Cold Snap Takes Toll on Plants

Updated Jan. 23, 2024

The recent days of below-freezing temperatures showed little mercy on plants and shrubs, leaving many severely battered and in some cases dead. Now, gardeners are assessing the landscape and determining what to do.

“First, I would remove anything that is clearly dead,” said Steve Place, campus sustainability program manager in the Office of Sustainability. This advice applies to herbaceous plants — those with no woody stems above ground — including many perennials and nearly all annuals and biennials. Those plants are not coming back, so it’s OK to discard them.

But perennials with a woody stem, like hydrangeas, require a different approach.

“Hydrangeas flower on old wood, so even if they look dead, leave them alone,” Place said. Neil Fuller, associate director of Landscape Services in Infrastructure and Sustainability, agrees. Because plants are mostly dormant this time of year, it will be hard to tell what the overall damage is until they start pushing new growth.

“Unless there is obvious structural damage, such as major broken limbs or huge cracks, I would not cut anything back just yet,” Fuller said. “Should we get a second run of extreme cold, any heavy pruning now could allow for even more damage. Also, a plant that looks like a goner may be perfectly healthy. So, typically, we reserve hard pruning for the tail end of winter so that when the temperatures start to rise, the plants begin rejuvenating.”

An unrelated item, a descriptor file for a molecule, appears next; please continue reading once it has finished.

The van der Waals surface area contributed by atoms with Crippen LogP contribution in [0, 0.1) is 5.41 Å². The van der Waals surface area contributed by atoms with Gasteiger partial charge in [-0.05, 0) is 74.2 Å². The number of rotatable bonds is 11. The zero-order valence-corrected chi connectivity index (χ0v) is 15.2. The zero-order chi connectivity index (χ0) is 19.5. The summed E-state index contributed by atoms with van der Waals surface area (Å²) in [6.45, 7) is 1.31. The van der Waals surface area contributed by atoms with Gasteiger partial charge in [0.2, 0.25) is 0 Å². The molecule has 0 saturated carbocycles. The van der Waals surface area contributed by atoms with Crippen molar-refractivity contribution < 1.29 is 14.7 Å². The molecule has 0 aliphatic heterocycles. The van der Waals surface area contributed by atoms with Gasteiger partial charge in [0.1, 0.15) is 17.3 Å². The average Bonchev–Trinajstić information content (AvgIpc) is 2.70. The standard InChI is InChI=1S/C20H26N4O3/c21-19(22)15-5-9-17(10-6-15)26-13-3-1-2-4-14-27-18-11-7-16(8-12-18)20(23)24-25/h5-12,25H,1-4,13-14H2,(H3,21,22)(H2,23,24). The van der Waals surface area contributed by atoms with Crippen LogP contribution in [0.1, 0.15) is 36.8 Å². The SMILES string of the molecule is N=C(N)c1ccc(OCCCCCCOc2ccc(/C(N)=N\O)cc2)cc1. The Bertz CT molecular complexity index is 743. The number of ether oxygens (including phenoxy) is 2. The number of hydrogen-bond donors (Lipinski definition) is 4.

If you are unsure if a branch is damaged, Place suggests scraping it with a clean, sharp blade and looking for green just underneath the bark.  

“A small scrape should suffice,” he said. “As the plant flushes back out, more damage may be obvious. At that time, you can conduct a harder and more thorough pruning. The key is to let the plant tell you where it needs to be pruned rather than brutally pruning a plant that is already stressed.”

Bottom line: If you have doubts regarding a plant’s condition, doing nothing will avoid further harm.